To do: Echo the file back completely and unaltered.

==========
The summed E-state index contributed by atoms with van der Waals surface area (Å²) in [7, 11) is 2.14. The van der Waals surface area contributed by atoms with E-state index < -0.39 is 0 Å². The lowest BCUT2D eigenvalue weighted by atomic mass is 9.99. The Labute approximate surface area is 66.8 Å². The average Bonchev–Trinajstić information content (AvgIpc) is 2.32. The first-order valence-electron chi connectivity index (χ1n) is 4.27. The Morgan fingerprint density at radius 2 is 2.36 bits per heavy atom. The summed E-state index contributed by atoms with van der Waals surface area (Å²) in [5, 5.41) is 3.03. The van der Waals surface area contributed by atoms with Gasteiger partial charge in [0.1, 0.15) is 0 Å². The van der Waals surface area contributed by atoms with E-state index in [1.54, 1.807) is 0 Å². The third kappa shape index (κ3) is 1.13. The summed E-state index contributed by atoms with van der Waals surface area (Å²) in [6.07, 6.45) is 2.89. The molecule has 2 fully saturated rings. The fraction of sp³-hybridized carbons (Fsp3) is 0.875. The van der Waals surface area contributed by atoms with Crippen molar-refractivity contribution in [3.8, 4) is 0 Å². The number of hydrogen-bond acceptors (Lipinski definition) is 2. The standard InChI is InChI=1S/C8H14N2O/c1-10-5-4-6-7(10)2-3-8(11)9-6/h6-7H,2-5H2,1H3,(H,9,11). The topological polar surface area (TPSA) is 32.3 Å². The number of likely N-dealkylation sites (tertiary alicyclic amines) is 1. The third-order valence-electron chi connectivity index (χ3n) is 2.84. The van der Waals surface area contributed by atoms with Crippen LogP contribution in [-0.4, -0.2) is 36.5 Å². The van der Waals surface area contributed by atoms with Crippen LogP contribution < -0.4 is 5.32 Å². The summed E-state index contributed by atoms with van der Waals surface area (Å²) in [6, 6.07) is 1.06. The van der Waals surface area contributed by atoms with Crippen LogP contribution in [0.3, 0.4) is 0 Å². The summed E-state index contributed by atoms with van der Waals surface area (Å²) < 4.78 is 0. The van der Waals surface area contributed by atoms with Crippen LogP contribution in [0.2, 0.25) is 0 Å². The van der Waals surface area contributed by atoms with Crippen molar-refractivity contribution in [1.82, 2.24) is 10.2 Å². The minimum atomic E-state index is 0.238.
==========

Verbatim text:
The summed E-state index contributed by atoms with van der Waals surface area (Å²) in [7, 11) is 2.14. The van der Waals surface area contributed by atoms with E-state index < -0.39 is 0 Å². The lowest BCUT2D eigenvalue weighted by atomic mass is 9.99. The Labute approximate surface area is 66.8 Å². The average Bonchev–Trinajstić information content (AvgIpc) is 2.32. The first-order valence-electron chi connectivity index (χ1n) is 4.27. The Morgan fingerprint density at radius 2 is 2.36 bits per heavy atom. The summed E-state index contributed by atoms with van der Waals surface area (Å²) in [5, 5.41) is 3.03. The van der Waals surface area contributed by atoms with Gasteiger partial charge in [0.1, 0.15) is 0 Å². The van der Waals surface area contributed by atoms with E-state index in [1.54, 1.807) is 0 Å². The third kappa shape index (κ3) is 1.13. The summed E-state index contributed by atoms with van der Waals surface area (Å²) in [6.07, 6.45) is 2.89. The molecule has 2 fully saturated rings. The fraction of sp³-hybridized carbons (Fsp3) is 0.875. The van der Waals surface area contributed by atoms with Crippen molar-refractivity contribution in [3.8, 4) is 0 Å². The number of hydrogen-bond acceptors (Lipinski definition) is 2. The standard InChI is InChI=1S/C8H14N2O/c1-10-5-4-6-7(10)2-3-8(11)9-6/h6-7H,2-5H2,1H3,(H,9,11). The topological polar surface area (TPSA) is 32.3 Å². The number of likely N-dealkylation sites (tertiary alicyclic amines) is 1. The third-order valence-electron chi connectivity index (χ3n) is 2.84. The van der Waals surface area contributed by atoms with Crippen LogP contribution in [-0.4, -0.2) is 36.5 Å². The van der Waals surface area contributed by atoms with Crippen LogP contribution < -0.4 is 5.32 Å². The summed E-state index contributed by atoms with van der Waals surface area (Å²) in [6, 6.07) is 1.06. The van der Waals surface area contributed by atoms with Crippen LogP contribution in [0.3, 0.4) is 0 Å². The summed E-state index contributed by atoms with van der Waals surface area (Å²) < 4.78 is 0. The van der Waals surface area contributed by atoms with Crippen LogP contribution in [0.2, 0.25) is 0 Å². The van der Waals surface area contributed by atoms with Crippen molar-refractivity contribution in [1.82, 2.24) is 10.2 Å². The minimum atomic E-state index is 0.238.